Scottish word, +

GSCole gscole at ARK.SHIP.EDU
Tue Jun 6 18:37:47 UTC 2000

In a recently completed visit to the mainland of Orkney, someone gave me
a term that seems to have several meanings.  The word is ferrylouper.
As we were leaving the island, I picked up a copy of a local paper that
contained an article titled:  The Ferrylouper, A short story by Laura
Barnett.  In _The Orcadian_ (Kirkwall), 25 May 2000, page 19.

The word is mentioned at the following website:

Aaron and others with more knowledge are expected to correct any errors
in my comments.  One person on Orkney used ferrylouper to refer to
English, in particular, who came to the island, bought property, and
stayed for about a year, before being driven out by the climatic
conditions.  He noted that you could often spot where such folk lived
because, typically, they painted their houses chalk white.  So, he might
point to a particularly white house, and say 'ferrylouper'.  Others used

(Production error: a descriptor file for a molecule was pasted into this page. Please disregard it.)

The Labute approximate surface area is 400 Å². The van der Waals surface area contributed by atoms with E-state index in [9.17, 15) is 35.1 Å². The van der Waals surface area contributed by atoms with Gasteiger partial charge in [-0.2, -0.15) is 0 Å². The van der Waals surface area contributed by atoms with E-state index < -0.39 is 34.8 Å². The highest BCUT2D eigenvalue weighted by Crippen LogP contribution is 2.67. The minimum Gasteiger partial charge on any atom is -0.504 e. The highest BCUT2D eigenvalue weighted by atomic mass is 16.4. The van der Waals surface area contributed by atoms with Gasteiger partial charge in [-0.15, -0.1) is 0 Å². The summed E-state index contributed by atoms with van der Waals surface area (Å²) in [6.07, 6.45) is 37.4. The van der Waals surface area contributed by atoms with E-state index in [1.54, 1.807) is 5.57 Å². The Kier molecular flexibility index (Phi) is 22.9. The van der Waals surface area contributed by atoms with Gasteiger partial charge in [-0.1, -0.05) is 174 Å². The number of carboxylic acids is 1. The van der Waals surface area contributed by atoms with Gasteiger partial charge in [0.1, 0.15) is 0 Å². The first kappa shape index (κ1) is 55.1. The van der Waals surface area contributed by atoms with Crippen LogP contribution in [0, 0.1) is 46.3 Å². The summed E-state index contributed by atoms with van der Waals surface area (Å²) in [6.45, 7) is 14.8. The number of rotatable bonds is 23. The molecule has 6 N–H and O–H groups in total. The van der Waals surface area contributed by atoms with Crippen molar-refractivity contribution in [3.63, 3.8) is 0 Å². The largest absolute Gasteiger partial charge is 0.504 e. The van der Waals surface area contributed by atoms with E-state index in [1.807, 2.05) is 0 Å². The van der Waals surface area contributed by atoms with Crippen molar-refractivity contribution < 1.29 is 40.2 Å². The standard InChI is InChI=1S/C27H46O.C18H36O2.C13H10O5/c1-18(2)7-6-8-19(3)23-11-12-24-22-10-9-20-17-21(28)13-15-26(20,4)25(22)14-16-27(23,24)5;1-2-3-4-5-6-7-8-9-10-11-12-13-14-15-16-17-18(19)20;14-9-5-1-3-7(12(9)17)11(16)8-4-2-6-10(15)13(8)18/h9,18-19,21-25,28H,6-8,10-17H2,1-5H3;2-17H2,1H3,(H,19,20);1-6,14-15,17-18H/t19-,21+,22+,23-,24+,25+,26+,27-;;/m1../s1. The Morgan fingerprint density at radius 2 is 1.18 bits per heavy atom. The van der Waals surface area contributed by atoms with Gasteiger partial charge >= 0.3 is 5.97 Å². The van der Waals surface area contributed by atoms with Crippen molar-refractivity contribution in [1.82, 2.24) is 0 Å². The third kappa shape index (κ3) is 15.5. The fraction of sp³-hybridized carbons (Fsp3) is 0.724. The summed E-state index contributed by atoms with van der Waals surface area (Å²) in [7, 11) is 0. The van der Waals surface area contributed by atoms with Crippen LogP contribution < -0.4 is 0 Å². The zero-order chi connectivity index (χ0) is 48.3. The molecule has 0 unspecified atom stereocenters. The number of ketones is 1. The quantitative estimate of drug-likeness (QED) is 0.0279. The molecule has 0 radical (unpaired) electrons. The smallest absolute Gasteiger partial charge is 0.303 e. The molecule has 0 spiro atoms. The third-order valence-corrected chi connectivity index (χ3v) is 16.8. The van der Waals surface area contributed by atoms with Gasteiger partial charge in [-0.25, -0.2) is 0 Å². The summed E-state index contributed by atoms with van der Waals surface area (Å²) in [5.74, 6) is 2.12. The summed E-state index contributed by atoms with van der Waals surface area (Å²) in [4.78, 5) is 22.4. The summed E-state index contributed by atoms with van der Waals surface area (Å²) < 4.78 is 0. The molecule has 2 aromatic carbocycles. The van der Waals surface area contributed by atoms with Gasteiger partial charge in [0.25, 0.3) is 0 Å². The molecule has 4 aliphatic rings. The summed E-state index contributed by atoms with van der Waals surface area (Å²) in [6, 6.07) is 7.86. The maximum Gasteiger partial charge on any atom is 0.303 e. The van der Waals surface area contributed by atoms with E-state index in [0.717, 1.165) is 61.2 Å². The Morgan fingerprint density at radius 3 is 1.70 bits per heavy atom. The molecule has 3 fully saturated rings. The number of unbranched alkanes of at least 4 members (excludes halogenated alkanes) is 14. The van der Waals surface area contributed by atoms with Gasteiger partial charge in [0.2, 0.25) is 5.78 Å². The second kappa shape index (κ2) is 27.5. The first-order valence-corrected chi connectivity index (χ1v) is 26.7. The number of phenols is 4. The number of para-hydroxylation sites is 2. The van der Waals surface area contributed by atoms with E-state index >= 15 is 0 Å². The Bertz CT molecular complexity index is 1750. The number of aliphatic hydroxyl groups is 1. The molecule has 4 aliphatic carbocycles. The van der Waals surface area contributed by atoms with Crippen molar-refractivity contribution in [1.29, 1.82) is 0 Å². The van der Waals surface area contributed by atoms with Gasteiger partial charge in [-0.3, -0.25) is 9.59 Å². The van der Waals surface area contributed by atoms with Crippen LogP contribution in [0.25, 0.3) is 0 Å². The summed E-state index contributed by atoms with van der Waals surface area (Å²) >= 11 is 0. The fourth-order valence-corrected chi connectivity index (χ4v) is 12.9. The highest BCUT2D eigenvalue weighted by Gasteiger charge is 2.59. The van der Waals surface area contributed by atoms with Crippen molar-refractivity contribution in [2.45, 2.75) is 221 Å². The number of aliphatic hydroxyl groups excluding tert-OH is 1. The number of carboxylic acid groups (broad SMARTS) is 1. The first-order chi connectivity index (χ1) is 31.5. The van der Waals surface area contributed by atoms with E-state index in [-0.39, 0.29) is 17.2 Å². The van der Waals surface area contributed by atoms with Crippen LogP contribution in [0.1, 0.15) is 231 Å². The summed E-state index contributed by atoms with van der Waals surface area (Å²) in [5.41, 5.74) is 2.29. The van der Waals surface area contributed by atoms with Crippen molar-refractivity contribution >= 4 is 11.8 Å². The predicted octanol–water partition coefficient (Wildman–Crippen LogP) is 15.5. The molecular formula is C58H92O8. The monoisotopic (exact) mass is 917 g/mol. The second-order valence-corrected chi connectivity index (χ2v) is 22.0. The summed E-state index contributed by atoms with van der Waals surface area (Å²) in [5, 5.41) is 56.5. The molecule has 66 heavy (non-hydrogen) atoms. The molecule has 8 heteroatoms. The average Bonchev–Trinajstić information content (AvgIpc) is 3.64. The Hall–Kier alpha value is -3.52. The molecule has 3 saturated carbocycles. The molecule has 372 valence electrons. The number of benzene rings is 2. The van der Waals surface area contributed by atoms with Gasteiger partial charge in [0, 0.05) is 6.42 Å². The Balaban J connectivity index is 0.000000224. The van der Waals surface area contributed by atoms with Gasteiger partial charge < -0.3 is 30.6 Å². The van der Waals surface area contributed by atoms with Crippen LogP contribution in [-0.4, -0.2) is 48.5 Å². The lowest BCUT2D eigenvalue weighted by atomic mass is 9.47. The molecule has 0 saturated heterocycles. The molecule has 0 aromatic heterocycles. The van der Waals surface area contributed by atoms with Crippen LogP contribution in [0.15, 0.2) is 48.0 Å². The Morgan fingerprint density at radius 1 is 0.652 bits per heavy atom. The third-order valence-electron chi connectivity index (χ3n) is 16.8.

the term to refer to any outsiders who stayed for a while.  One person
said that in the islands further north, it was used to refer even to the
typical resident of mainland Orkney, in the sense of being an outsider.
I encountered English visitors who claimed to have no knowledge of the


Before leaving the states, at BWI, I heard a dispatcher ask a shuttle
bus driver 'how is your hardball?'  The driver replied 'not good; a lot
of these people (the passengers) are from the long-term (parking) lot'.
Next to the driver was a tip box, containing only a few bills.  My
presumption was that hardball referred to tips.  Corrections

George S. Cole   gscole at
Shippensburg University

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